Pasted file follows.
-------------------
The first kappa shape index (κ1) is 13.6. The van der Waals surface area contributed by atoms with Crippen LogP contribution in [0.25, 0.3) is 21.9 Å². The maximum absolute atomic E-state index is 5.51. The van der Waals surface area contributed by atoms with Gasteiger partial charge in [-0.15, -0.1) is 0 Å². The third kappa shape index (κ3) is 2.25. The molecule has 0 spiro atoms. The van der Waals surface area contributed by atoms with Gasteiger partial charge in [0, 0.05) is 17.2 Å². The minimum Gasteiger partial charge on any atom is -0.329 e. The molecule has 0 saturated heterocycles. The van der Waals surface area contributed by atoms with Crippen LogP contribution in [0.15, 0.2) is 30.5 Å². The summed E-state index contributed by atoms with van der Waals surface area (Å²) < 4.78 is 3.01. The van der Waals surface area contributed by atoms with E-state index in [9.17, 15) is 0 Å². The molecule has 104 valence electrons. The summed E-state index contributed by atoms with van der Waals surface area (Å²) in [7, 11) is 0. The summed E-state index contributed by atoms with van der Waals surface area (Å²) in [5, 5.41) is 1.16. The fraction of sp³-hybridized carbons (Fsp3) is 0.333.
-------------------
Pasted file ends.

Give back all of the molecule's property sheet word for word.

The first kappa shape index (κ1) is 13.6. The van der Waals surface area contributed by atoms with Crippen LogP contribution in [0.25, 0.3) is 21.9 Å². The maximum absolute atomic E-state index is 5.51. The van der Waals surface area contributed by atoms with Gasteiger partial charge in [-0.15, -0.1) is 0 Å². The third kappa shape index (κ3) is 2.25. The molecule has 0 spiro atoms. The van der Waals surface area contributed by atoms with Gasteiger partial charge in [0, 0.05) is 17.2 Å². The minimum Gasteiger partial charge on any atom is -0.329 e. The molecule has 0 saturated heterocycles. The van der Waals surface area contributed by atoms with Crippen LogP contribution in [0.15, 0.2) is 30.5 Å². The summed E-state index contributed by atoms with van der Waals surface area (Å²) < 4.78 is 3.01. The van der Waals surface area contributed by atoms with E-state index in [9.17, 15) is 0 Å². The molecule has 104 valence electrons. The summed E-state index contributed by atoms with van der Waals surface area (Å²) in [7, 11) is 0. The summed E-state index contributed by atoms with van der Waals surface area (Å²) in [5, 5.41) is 1.16. The fraction of sp³-hybridized carbons (Fsp3) is 0.333.